I like to think that I am somewhere around this latter extreme, so I guess I should start saying “we” instead of “they.”
So, the thing is, even when we have reached the conclusion that there probably is no God, we hang onto this “walk a mile in their shoes” business. The parenting philosophy I most often hear advocated by atheists involves letting your children learn about what others believe, and inviting them to decide what makes the most sense for them. The process itself is important. If my (as-yet-hypothetical) children decide to be religious, that’s their choice — though I am fairly confident that by teaching them how to learn and question and analyze and think for themselves, they will reach the same conclusions that so many of us already have. The possibility of having fundie children someday doesn’t seem significant, and doesn’t worry me a bit.
People at the opposite end of this continuum, though, seem to me to be displaying severe uncertainty about their views, possibly even certainty that their views are wrong. Look at what they are saying by walling themselves and their families off from the world — “If you knew what they were teaching out there, you’d almost definitely believe them and not us, so we have to make sure you never learn what they’re saying!” They are admitting that the only way to keep members of their group in is to prevent them from finding out that anyone else thinks differently. It’s not as though they’re teaching people not to be swayed by rhetoric, to focus instead on facts and evidence. They’re teaching people to close their eyes and cover their ears — to refrain from even glancing at the full set of facts and evidence.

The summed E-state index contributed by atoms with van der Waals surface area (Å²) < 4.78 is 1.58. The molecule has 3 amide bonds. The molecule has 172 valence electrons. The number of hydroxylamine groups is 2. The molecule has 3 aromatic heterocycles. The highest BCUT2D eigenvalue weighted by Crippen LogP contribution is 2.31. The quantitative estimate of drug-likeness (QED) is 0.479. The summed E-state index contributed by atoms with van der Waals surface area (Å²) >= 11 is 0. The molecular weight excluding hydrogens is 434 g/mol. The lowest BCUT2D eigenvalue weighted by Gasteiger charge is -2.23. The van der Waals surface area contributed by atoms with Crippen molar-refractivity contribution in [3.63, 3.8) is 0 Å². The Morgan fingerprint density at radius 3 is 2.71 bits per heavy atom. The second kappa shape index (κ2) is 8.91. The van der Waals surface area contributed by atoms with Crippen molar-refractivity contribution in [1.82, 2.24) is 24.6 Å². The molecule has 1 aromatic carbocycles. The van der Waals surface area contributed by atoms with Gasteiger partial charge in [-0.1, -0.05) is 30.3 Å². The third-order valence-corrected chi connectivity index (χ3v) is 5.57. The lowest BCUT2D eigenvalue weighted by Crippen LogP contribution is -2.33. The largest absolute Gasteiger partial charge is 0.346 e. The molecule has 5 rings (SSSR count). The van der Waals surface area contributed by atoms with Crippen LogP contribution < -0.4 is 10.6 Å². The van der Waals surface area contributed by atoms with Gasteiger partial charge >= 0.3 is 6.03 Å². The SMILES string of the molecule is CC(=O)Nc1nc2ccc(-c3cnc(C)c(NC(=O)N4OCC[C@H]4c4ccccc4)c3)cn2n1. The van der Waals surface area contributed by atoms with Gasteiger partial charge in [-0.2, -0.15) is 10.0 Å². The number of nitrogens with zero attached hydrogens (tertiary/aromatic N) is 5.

What is the rational response to such a teaching? I would argue that even if you are raised in such an environment, and have not actually seen these other facts that your authority figures are so sure would cause you to disbelieve in their teachings, the best course of action is to disbelieve their teachings pronto. Their message, loud and clear, is that a fully informed person would not believe them. The best you can do, before you are able to access that information firsthand, is to defer to your future self and start disbelieving them now.
Of course, there are people who aren’t so extreme in these tendencies — who merely frown upon the investigation of alternative viewpoints rather than shunning them altogether. They might encourage weak forms of such investigation while ruling out serious kinds. (The Catholic clergy aren’t outright refusing to debate religion with nonbelievers, they’re just refusing to debate the people who are likely to be most skilled at it.)
Still, I think this provides a meaningful way to gauge the value of a belief system. Look at how willing an individual is to learn about beliefs different from their own, or how willing they are to allow their followers to do the same. I maintain that their willingness is directly proportional to how reasonable their beliefs are, and in turn, how seriously we ought to take them.